Yes, Christ has defeated death, Hell, and Satan for us. But the victory is ours "through" Christ. The victory isn't ours because of anything we can do. God warns us to be on guard against attacks from the Devil; He says nothing about going out and figuratively kicking his shin or taunting him. God tells us to resist the Devil, not dawdle or take one last look at the fun we could have had at his party. (Um, yeah, Mrs. Lott; I'm still talking to you).

I mean, picture a schoolyard bully being placed into detention by the principal, only to have the little kid who had been bullied sticking out his tongue at his nemesis as the door closed. Should we underestimate that bully, or the Devil?

Halloween Obscures an Event Worth Celebrating

And for a bunch of Protestants who for 364 days out of the year believe today's Roman Catholic Church is a borderline cult, it seems farcical and disingenuous to suddenly embrace a contrived Catholic holiday which celebrates the antithesis of evangelical orthodoxy.

Martin Luther is fabled to have nailed his 95 Theses onto the heavy wooden doors of Wittenburg's Castle Church on All Hallows Eve, October 31, because he knew that the next day, All Saints Day, throngs of worshipers would be passing through those doors for services.

How shameful that the very act which has been credited with establishing evangelical Christianity's pivotal break from Roman Catholicism has been co-opted by a festival which perpetuates some of the very fallacies Luther sought to condemn, including church leaders ingratiating themselves to populist ideology and minimizing doctrine for the sake of carnality.

So as a moderately reformed Presbyterian, I can think of no better way to end my exegesis of Halloween's infidelity with the Gospel, as well as invite anybody with proofs to the contrary to make their case, than to recite one of the grandest hymns in the entire evangelical praise repertoire: none other than Martin Luther's own "A Mighty Fortress."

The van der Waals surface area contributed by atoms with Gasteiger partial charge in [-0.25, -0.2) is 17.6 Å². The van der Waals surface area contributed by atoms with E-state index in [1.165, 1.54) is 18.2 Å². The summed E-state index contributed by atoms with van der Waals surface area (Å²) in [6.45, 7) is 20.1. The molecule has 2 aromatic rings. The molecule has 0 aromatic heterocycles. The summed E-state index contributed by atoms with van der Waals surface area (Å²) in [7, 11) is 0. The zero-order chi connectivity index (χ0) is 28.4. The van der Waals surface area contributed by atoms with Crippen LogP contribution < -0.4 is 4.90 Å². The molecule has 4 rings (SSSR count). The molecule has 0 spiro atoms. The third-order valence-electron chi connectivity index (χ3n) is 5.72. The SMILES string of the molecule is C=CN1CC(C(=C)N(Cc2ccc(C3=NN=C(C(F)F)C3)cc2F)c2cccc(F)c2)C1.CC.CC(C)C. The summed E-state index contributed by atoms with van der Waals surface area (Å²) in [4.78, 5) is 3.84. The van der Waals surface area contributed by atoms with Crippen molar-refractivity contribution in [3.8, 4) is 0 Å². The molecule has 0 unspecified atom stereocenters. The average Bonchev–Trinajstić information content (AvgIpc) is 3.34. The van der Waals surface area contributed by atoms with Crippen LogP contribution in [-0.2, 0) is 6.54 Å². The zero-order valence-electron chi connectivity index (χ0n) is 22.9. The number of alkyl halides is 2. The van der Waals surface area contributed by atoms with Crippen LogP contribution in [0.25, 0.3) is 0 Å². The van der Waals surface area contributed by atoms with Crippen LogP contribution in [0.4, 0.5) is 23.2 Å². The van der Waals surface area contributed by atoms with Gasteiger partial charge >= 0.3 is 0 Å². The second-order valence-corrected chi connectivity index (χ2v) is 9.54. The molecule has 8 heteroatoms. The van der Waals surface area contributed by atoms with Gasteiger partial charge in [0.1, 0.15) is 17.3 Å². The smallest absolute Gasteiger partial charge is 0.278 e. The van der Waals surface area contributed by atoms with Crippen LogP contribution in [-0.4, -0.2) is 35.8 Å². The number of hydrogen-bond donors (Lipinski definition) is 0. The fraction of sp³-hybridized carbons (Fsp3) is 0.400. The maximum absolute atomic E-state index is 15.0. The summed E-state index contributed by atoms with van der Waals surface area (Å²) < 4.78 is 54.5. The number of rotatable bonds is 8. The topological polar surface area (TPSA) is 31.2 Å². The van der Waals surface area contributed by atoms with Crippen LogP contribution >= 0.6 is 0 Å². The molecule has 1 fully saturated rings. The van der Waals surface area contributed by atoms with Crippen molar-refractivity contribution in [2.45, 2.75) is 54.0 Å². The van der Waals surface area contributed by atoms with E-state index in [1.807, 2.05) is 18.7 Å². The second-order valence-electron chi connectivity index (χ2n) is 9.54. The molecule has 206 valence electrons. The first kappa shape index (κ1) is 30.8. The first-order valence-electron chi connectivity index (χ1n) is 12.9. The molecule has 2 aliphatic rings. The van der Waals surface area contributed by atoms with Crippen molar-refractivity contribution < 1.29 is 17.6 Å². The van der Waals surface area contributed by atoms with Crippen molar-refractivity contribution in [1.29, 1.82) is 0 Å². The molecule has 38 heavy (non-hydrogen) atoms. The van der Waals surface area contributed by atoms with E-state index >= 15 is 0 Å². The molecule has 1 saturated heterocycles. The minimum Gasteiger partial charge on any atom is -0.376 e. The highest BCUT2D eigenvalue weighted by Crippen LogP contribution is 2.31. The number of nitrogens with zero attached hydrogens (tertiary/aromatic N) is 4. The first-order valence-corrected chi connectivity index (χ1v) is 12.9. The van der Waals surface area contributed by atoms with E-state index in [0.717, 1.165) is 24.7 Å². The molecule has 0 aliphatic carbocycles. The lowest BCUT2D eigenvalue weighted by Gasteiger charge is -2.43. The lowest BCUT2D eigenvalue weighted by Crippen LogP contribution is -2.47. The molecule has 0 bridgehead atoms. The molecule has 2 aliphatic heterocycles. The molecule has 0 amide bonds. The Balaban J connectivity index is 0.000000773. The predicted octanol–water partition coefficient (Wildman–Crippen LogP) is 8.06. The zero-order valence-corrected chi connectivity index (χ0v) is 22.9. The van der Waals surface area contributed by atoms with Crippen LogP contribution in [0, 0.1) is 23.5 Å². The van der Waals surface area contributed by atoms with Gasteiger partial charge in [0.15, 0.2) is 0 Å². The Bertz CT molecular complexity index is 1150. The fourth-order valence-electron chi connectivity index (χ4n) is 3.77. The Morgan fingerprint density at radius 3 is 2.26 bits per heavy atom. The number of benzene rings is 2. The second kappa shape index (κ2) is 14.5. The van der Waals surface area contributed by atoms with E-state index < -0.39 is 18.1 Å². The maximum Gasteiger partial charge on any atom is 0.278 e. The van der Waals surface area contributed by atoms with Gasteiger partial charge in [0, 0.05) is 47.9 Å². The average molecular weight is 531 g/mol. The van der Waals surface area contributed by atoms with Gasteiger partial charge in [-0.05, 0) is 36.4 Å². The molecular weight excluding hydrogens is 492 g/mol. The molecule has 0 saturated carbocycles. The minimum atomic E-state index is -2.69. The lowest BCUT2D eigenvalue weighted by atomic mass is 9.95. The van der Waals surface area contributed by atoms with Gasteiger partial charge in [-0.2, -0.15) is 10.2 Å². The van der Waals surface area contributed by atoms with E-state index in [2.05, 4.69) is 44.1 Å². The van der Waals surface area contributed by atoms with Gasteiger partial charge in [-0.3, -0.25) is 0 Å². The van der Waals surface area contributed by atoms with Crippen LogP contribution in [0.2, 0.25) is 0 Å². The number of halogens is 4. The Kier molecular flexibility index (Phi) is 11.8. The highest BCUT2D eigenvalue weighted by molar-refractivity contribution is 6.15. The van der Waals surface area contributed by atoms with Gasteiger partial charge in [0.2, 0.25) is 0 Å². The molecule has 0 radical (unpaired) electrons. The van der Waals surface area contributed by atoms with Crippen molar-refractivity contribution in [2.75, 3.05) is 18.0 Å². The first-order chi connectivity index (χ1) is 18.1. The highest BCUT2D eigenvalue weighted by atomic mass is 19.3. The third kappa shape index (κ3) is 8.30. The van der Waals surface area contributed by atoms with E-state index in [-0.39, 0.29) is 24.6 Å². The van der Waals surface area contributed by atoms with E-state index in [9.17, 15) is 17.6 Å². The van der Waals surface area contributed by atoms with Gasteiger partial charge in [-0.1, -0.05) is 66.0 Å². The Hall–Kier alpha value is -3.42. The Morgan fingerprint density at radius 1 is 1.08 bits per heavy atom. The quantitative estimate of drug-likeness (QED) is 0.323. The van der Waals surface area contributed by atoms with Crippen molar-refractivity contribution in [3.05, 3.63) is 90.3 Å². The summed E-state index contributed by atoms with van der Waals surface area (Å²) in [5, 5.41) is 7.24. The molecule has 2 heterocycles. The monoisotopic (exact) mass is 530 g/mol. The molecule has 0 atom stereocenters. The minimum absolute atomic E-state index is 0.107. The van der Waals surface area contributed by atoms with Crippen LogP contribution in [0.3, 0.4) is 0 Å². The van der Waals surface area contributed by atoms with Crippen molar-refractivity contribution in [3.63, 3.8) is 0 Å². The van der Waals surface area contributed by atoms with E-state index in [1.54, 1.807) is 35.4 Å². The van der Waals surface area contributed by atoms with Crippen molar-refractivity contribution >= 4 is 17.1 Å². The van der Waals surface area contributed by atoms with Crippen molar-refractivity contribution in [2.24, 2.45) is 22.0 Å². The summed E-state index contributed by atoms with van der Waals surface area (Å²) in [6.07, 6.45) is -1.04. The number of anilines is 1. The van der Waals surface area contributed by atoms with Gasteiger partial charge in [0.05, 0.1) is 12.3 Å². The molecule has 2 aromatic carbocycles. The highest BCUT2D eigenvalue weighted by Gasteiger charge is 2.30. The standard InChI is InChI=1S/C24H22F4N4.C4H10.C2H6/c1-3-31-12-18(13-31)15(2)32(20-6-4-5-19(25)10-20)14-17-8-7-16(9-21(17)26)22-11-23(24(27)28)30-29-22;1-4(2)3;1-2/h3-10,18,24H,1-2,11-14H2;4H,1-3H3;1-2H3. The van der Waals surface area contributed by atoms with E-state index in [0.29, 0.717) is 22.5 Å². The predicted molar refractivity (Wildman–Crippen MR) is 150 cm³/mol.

1. A mighty fortress is our God,
a bulwark never failing;
our helper he amid the flood
of mortal ills prevailing.
For still our ancient foe
doth seek to work us woe;
his craft and power are great,
and armed with cruel hate,
on earth is not his equal.

2. Did we in our own strength confide,
our striving would be losing,
were not the right man on our side,
the man of God's own choosing.
Dost ask who that may be?
Christ Jesus, it is he;
Lord Sabaoth, his name,
from age to age the same,
and he must win the battle.

3. And though this world, with devils filled,
should threaten to undo us,
we will not fear, for God hath willed
his truth to triumph through us.
The Prince of Darkness grim,
we tremble not for him;
his rage we can endure,
for lo, his doom is sure;
one little word shall fell him.

4. That word above all earthly powers,
no thanks to them, abideth;
the Spirit and the gifts are ours,
through him who with us sideth.
Let goods and kindred go,
this mortal life also;
the body they may kill;
God's truth abideth still;
his kingdom is forever.
_____

PS - To corroborate the facts I've presented in this essay, I contemplated providing links to my references. But I don't want to tacitly endorse any e-connections to such vile websites, so I'll just let you research any doubts you may have about my facts on your own.